Postnatal depression (PND) is a significant public health problem affecting 10%-15% of women in the six months following delivery. Unfortunately, it’s often under-recognised and undertreated. PND actually refers to moderate cases of depression following childbirth as more severe cases are encompassed within the concept of postpartum (or puerperal) psychosis.
Onset of PND is usually within 3-4 weeks of delivery but generally within 12 weeks, and about 90% of cases last less than one month. Most patients recover within 2-6 months but in about 4% of cases symptoms last beyond one year. Of mothers that suffer PND, 20%- 30% will have recurrence in future and 50% may have depression not related to childbirth.
Common symptoms include depressed mood (pervasive feeling of sadness), marked anxiety, poor sleep, tiredness and irritability. It is also important to understand that some mothers with PND may have thoughts of killing their babies in an attempt to save the babies from the agonies that lay ahead. This has to be explored in all mothers with PND so that decisions about child care and custody will be informed by safety considerations.
Previous suggestions that PND may be attributable to hormonal changes in the postnatal period remain unconfirmed as the hormonal changes in sufferers of PND do not appear to be any different from those in non-depressed mothers. It is now believed that PND is precipitated in vulnerable mothers (especially first time mothers) by adverse social and psychological conditions such as awareness of increased responsibility of parenthood and the changes it entails, disturbance of sleep, unemployment, presence of marital conflict, and absence of personal support from spouse, family and friends.
Risk factors for PND include personal or family history of depression, poor relationship with own mother, unwanted pregnancy, older age, single motherhood and poor social support. Birth complications are now considered significant risk factors only in mothers with past history of depression.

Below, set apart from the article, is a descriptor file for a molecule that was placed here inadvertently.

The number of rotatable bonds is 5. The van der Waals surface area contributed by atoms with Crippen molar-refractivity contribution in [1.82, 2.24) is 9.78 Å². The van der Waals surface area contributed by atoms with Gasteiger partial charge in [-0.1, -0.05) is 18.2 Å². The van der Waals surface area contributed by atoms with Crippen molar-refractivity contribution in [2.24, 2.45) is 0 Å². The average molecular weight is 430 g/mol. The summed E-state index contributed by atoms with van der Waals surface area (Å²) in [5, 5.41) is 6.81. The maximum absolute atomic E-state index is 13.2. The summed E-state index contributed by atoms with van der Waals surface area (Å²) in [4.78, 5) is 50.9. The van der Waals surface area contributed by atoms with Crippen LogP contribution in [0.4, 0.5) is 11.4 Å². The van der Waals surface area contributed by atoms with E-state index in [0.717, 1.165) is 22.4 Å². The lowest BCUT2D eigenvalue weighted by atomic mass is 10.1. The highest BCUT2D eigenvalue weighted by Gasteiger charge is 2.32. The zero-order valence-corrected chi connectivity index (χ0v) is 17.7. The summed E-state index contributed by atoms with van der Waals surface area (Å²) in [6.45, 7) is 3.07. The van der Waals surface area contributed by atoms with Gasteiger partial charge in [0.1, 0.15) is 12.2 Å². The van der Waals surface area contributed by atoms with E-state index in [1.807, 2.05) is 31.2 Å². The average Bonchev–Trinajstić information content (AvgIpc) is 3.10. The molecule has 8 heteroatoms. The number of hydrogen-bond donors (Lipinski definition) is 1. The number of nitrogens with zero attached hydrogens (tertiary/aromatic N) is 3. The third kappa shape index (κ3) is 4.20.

PND impacts negatively on both mother and child. Some of the effects include impaired (mother-child) bonding and (child-mother) attachment, difficulty with child feeding, and impairment in child’s later emotional, cognitive and social development.
Different treatment modalities are available for PND depending on patient peculiarities such as urgency of action needed, severity of symptoms and client preferences. In most cases of mild to moderate PND, counseling and medications are almost equally effective. A shock therapy known as electroconvulsive therapy (ECT) is the treatment of choice when rapid resolution of symptoms is desired.
Studies have shown that treatment of PND is associated with significant improvement in maternal reports of infant problems, both immediately after treatment and at 18 months post partum. In addition, early treatment and remission from depression were related to a reduced rate of insecure infant attachment at 18 months. Adverse child outcome arising in the context of postnatal depression is driven by disturbances in the mother-child relationship, which begin in the early postpartum days or weeks. Early detection and treatment of PND is, therefore, of essence.
Article was written for TBHI by Dr. Babagana Kundi Machina,Consultant Psychiatrist